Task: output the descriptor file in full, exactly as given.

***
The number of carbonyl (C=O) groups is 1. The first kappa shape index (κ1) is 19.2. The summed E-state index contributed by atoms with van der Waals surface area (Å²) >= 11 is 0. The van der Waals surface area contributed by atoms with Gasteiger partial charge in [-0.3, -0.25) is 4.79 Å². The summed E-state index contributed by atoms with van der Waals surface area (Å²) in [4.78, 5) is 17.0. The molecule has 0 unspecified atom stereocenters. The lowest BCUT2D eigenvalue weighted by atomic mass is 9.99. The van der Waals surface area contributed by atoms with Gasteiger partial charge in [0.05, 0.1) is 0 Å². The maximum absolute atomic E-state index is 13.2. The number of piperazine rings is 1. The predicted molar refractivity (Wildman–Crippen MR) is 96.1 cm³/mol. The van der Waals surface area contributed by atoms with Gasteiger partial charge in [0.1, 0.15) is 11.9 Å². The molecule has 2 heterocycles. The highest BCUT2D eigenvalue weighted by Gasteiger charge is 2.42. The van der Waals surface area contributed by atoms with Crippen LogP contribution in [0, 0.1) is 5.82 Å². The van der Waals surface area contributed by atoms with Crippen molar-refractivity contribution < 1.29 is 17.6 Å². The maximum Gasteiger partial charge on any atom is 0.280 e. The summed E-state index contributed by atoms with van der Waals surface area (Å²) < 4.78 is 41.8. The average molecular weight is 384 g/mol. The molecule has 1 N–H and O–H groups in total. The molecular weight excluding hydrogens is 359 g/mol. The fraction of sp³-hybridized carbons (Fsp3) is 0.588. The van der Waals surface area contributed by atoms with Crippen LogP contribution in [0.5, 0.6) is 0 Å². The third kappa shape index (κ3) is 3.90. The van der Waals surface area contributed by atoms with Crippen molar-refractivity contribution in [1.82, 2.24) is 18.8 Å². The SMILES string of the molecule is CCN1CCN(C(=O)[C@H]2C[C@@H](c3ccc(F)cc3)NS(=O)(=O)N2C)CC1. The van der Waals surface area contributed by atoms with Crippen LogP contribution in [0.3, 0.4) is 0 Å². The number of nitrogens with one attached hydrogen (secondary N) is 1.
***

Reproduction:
The number of carbonyl (C=O) groups is 1. The first kappa shape index (κ1) is 19.2. The summed E-state index contributed by atoms with van der Waals surface area (Å²) >= 11 is 0. The van der Waals surface area contributed by atoms with Gasteiger partial charge in [-0.3, -0.25) is 4.79 Å². The summed E-state index contributed by atoms with van der Waals surface area (Å²) in [4.78, 5) is 17.0. The molecule has 0 unspecified atom stereocenters. The lowest BCUT2D eigenvalue weighted by atomic mass is 9.99. The van der Waals surface area contributed by atoms with Gasteiger partial charge in [0.05, 0.1) is 0 Å². The maximum absolute atomic E-state index is 13.2. The number of piperazine rings is 1. The predicted molar refractivity (Wildman–Crippen MR) is 96.1 cm³/mol. The van der Waals surface area contributed by atoms with Gasteiger partial charge in [0.1, 0.15) is 11.9 Å². The molecule has 2 heterocycles. The highest BCUT2D eigenvalue weighted by Gasteiger charge is 2.42. The van der Waals surface area contributed by atoms with Crippen LogP contribution in [0, 0.1) is 5.82 Å². The van der Waals surface area contributed by atoms with Crippen molar-refractivity contribution < 1.29 is 17.6 Å². The maximum Gasteiger partial charge on any atom is 0.280 e. The summed E-state index contributed by atoms with van der Waals surface area (Å²) < 4.78 is 41.8. The average molecular weight is 384 g/mol. The molecule has 1 N–H and O–H groups in total. The molecular weight excluding hydrogens is 359 g/mol. The fraction of sp³-hybridized carbons (Fsp3) is 0.588. The van der Waals surface area contributed by atoms with Crippen LogP contribution in [0.5, 0.6) is 0 Å². The third kappa shape index (κ3) is 3.90. The van der Waals surface area contributed by atoms with Crippen molar-refractivity contribution in [1.82, 2.24) is 18.8 Å². The SMILES string of the molecule is CCN1CCN(C(=O)[C@H]2C[C@@H](c3ccc(F)cc3)NS(=O)(=O)N2C)CC1. The van der Waals surface area contributed by atoms with Crippen LogP contribution in [0.3, 0.4) is 0 Å². The number of nitrogens with one attached hydrogen (secondary N) is 1.